As unprecedented strike action hits UK universities, pensions are only the tip of the iceberg

As unprecedented strike action hits UK universities, pensions are only the tip of the iceberg

Students at University College London support striking lecturers on the first day of strikes over pension reforms on 22 February 2018.

(Fanny Malinen)

For 14 days over four weeks in February and March, many of the UK’s top universities are coming to a standstill as lecturers strike over a proposed pension scheme that would reduce their retirement income by £10,000 (US$13,900) a year.

"The proposal would remove all guaranteed income in retirement and move it all to a ’defined contributions scheme’ which would be at the whim of the stock markets," a spokesperson from the University and College Union (UCU) told Equal Times on the eve of the strike.

"The strike action is unprecedented because of the level of the cuts, but also because we have tried hard to avert the action by trying to get Universities UK, who represents the employers, back to the negotiating table.’’

Despite what UCU called Universities UK’s earlier "hardline position", during the third week of strikes in early March, UCU issued a statement saying: "There has been constructive engagement on the challenging issues in the dispute. Further talks are scheduled for the next two days." However, the strikes remain on.

Sixty-four universities are participating in the strike, while a handful failed to reach the required 50 per cent participation threshold for the strike ballot. In addition, many newer institutions are covered by a different pension scheme.

Jamie Matthews is a lecturer in sociology at Goldsmiths, University of London. "If I’m fortunate enough to establish a career in the university, then it will make me poorer when I’m old," he says about the proposed pension reform.

Up to half of academic workers are on precarious contracts, be they fixed-term or hourly, and Matthews is one of them. He sees it as vital that an academic career brings pension security.

"Other professions have terrible post-retirement conditions, and this is undoubtedly a relatively privileged profession. But this cannot be a race to the bottom. Future assaults on pensions over my working life seem likely, so it is all the more important to draw red lines and seek to hold them."

What about the students?

The unprecented number of strike days comes at a time of the year when students are encountering essay deadlines and starting to prepare for their exams.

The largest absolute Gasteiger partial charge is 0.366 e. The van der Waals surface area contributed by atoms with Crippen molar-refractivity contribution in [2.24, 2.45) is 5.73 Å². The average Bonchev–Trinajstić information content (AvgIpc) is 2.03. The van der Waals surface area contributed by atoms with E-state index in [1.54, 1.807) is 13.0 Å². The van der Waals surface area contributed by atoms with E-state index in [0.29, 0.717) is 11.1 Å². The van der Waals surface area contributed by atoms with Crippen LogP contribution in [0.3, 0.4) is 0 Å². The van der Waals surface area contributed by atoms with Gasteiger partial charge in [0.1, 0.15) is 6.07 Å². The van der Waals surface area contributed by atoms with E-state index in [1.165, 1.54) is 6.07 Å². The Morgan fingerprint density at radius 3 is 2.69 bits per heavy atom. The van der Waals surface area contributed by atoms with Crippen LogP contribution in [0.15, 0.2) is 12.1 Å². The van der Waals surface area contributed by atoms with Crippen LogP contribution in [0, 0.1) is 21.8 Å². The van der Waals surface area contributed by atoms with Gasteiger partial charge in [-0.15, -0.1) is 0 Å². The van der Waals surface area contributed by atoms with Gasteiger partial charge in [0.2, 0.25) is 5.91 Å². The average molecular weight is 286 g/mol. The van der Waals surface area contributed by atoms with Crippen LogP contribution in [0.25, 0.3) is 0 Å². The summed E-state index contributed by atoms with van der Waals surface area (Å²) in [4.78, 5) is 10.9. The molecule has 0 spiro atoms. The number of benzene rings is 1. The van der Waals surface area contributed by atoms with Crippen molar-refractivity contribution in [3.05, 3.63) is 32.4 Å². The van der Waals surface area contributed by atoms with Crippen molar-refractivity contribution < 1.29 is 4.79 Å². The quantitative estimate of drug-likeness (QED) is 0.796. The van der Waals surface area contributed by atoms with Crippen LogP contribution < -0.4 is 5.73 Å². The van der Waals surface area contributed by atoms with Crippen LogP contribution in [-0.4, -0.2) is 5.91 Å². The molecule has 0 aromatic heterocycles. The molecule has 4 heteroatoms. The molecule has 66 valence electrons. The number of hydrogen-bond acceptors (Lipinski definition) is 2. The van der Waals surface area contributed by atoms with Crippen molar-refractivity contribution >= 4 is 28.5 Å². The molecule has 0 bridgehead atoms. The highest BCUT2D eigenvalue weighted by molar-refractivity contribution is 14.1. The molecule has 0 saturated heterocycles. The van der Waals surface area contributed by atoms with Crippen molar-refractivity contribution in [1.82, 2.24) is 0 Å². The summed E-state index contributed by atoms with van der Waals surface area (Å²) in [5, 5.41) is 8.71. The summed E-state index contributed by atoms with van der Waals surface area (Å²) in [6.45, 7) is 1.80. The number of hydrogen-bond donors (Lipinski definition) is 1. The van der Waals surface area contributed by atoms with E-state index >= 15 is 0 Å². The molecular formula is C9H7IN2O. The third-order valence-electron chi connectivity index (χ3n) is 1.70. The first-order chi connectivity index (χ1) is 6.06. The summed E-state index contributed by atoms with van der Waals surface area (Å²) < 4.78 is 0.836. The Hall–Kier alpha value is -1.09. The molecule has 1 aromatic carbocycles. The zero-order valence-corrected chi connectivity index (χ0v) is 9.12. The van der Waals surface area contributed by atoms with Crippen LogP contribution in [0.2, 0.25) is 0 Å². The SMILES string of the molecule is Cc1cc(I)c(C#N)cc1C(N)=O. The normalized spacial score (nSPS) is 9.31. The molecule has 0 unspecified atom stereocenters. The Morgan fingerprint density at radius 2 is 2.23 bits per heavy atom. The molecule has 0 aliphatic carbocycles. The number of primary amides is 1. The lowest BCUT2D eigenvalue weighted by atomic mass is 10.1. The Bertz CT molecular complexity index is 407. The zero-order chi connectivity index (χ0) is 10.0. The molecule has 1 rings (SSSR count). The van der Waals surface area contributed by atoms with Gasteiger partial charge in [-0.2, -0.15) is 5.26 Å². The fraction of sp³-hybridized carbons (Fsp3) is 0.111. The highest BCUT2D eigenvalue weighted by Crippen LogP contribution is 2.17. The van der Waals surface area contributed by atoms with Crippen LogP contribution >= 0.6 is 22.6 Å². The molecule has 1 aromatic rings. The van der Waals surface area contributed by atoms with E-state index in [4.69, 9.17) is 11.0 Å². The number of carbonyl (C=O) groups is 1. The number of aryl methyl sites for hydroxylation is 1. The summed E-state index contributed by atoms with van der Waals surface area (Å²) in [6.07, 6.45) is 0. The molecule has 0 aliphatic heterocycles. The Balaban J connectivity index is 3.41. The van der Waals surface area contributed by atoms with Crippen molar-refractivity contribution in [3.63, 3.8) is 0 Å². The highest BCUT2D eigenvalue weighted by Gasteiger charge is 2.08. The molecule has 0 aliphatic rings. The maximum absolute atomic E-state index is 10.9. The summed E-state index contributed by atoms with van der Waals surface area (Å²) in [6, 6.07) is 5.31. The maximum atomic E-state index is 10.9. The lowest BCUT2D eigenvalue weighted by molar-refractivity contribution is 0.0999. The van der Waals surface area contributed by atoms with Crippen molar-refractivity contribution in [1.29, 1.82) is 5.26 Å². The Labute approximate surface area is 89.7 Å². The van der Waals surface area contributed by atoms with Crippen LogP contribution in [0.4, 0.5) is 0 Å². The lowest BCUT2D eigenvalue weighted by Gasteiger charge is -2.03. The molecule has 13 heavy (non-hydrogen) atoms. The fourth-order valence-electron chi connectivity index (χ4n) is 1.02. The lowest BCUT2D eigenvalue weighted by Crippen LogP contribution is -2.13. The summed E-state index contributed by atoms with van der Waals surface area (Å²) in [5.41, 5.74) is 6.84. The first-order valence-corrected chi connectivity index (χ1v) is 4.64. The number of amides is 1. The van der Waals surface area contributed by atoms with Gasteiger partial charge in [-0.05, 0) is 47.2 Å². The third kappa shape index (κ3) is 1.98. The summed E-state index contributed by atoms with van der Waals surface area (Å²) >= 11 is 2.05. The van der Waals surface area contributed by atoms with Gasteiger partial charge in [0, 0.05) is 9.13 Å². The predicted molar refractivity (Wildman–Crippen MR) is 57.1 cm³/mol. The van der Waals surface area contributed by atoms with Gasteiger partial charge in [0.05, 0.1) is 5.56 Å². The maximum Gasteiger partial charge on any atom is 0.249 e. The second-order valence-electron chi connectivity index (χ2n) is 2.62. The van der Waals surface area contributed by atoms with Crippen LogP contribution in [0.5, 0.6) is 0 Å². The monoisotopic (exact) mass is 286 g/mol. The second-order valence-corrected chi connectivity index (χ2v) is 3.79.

"The nature of the university as a workplace means that action of this sort must affect the students, and everyone I know is really distressed that we have been forced into this position by the employer," Matthews explains. He says that despite the annoyance and anxiety, most students are broadly supportive, but "some are probably quietly cursing us.

"Students are getting hugely indebted to get this education, and they are encouraged to think of this as a consumer relationship, and by this logic they are ’not getting what they paid for.’"

“Some students are using the commodification of education to show solidarity with their striking lecturers. At King’s College, also University of London, some students are petitioning the university for a full refund of tuition fees for the days of strike action.

"That we are being forced to pay for our education is an injustice, and this puts financial pressure on students to cross picket lines. If universities insist on making us pay, we will demand our money back in solidarity with our striking lecturers and to fight against our exploitation by universities," explains Robert Liow, who studies law at King’s College and is behind the campaign.

Across the country,126,000 students have signed similar petitions, and King’s College has agreed to set aside salary savings from the strike and use them for the benefit of the students.

In 2012, tuition fees at English and Welsh universities (Scotland operates a different system and has maintained free undergraduate degrees) rose to a maximum of £9,000 (US$12,580) a year. Fees replaced much of the government’s funding to universities, but increased the average debt at graduation to over £50,000 (US$69,378). As the repayment system is income contingent, three-quarters of graduates are expected to never earn enough money to pay their debts back in full.